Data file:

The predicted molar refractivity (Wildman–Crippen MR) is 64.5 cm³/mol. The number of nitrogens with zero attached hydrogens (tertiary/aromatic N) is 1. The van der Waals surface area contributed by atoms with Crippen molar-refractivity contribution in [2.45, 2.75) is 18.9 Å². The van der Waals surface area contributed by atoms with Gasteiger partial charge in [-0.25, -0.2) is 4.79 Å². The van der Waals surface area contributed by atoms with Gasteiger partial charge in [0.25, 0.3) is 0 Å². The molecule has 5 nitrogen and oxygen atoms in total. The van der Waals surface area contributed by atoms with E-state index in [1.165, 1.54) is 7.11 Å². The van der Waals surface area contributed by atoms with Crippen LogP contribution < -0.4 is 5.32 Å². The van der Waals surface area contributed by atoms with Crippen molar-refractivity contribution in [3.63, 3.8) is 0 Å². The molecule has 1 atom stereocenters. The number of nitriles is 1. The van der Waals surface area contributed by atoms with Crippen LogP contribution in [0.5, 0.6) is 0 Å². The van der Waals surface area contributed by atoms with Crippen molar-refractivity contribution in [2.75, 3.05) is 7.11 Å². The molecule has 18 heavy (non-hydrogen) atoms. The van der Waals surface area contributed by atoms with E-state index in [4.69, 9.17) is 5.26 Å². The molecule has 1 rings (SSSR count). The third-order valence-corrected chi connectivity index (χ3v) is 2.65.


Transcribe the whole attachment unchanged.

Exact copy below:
The predicted molar refractivity (Wildman–Crippen MR) is 64.5 cm³/mol. The number of nitrogens with zero attached hydrogens (tertiary/aromatic N) is 1. The van der Waals surface area contributed by atoms with Crippen molar-refractivity contribution in [2.45, 2.75) is 18.9 Å². The van der Waals surface area contributed by atoms with Gasteiger partial charge in [-0.25, -0.2) is 4.79 Å². The van der Waals surface area contributed by atoms with Gasteiger partial charge in [0.25, 0.3) is 0 Å². The molecule has 5 nitrogen and oxygen atoms in total. The van der Waals surface area contributed by atoms with E-state index in [1.165, 1.54) is 7.11 Å². The van der Waals surface area contributed by atoms with Crippen LogP contribution < -0.4 is 5.32 Å². The van der Waals surface area contributed by atoms with Crippen molar-refractivity contribution in [3.63, 3.8) is 0 Å². The molecule has 1 atom stereocenters. The number of nitriles is 1. The van der Waals surface area contributed by atoms with Crippen LogP contribution in [0.5, 0.6) is 0 Å². The van der Waals surface area contributed by atoms with Crippen molar-refractivity contribution in [2.75, 3.05) is 7.11 Å². The molecule has 18 heavy (non-hydrogen) atoms. The van der Waals surface area contributed by atoms with E-state index in [4.69, 9.17) is 5.26 Å². The molecule has 1 rings (SSSR count). The third-order valence-corrected chi connectivity index (χ3v) is 2.65.